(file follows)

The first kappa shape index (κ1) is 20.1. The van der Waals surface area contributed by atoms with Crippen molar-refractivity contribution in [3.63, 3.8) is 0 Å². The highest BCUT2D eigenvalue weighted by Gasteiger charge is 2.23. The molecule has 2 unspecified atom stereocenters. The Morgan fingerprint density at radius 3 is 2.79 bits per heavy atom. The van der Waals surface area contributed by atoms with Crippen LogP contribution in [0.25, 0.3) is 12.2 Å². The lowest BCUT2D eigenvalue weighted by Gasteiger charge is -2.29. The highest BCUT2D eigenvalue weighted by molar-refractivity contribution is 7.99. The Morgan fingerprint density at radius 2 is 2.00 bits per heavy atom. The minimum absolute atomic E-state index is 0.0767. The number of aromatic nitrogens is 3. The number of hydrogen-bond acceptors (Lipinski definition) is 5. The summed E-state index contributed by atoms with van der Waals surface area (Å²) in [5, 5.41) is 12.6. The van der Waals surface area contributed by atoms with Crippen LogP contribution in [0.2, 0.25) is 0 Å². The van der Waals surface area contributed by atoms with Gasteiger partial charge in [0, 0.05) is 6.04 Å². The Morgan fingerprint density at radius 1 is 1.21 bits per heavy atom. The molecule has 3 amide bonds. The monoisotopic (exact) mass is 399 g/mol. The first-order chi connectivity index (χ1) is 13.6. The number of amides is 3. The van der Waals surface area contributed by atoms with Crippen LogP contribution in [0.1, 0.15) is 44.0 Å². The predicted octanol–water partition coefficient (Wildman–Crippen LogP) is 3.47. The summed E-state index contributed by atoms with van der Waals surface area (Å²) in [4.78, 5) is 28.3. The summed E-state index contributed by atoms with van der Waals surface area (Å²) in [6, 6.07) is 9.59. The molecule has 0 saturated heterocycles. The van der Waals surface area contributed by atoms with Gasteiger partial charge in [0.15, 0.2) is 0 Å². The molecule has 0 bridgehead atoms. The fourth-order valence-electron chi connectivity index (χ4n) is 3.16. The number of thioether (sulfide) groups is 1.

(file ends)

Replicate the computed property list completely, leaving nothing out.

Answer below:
The first kappa shape index (κ1) is 20.1. The van der Waals surface area contributed by atoms with Crippen molar-refractivity contribution in [3.63, 3.8) is 0 Å². The highest BCUT2D eigenvalue weighted by Gasteiger charge is 2.23. The molecule has 2 unspecified atom stereocenters. The Morgan fingerprint density at radius 3 is 2.79 bits per heavy atom. The van der Waals surface area contributed by atoms with Crippen LogP contribution in [0.25, 0.3) is 12.2 Å². The lowest BCUT2D eigenvalue weighted by Gasteiger charge is -2.29. The highest BCUT2D eigenvalue weighted by molar-refractivity contribution is 7.99. The Morgan fingerprint density at radius 2 is 2.00 bits per heavy atom. The minimum absolute atomic E-state index is 0.0767. The number of aromatic nitrogens is 3. The number of hydrogen-bond acceptors (Lipinski definition) is 5. The summed E-state index contributed by atoms with van der Waals surface area (Å²) in [5, 5.41) is 12.6. The van der Waals surface area contributed by atoms with Crippen LogP contribution in [0.2, 0.25) is 0 Å². The van der Waals surface area contributed by atoms with Gasteiger partial charge in [0, 0.05) is 6.04 Å². The Morgan fingerprint density at radius 1 is 1.21 bits per heavy atom. The molecule has 3 amide bonds. The monoisotopic (exact) mass is 399 g/mol. The first-order chi connectivity index (χ1) is 13.6. The number of amides is 3. The van der Waals surface area contributed by atoms with Crippen LogP contribution in [0.1, 0.15) is 44.0 Å². The predicted octanol–water partition coefficient (Wildman–Crippen LogP) is 3.47. The summed E-state index contributed by atoms with van der Waals surface area (Å²) in [4.78, 5) is 28.3. The summed E-state index contributed by atoms with van der Waals surface area (Å²) in [6, 6.07) is 9.59. The molecule has 0 saturated heterocycles. The van der Waals surface area contributed by atoms with Gasteiger partial charge in [0.15, 0.2) is 0 Å². The molecule has 0 bridgehead atoms. The fourth-order valence-electron chi connectivity index (χ4n) is 3.16. The number of thioether (sulfide) groups is 1.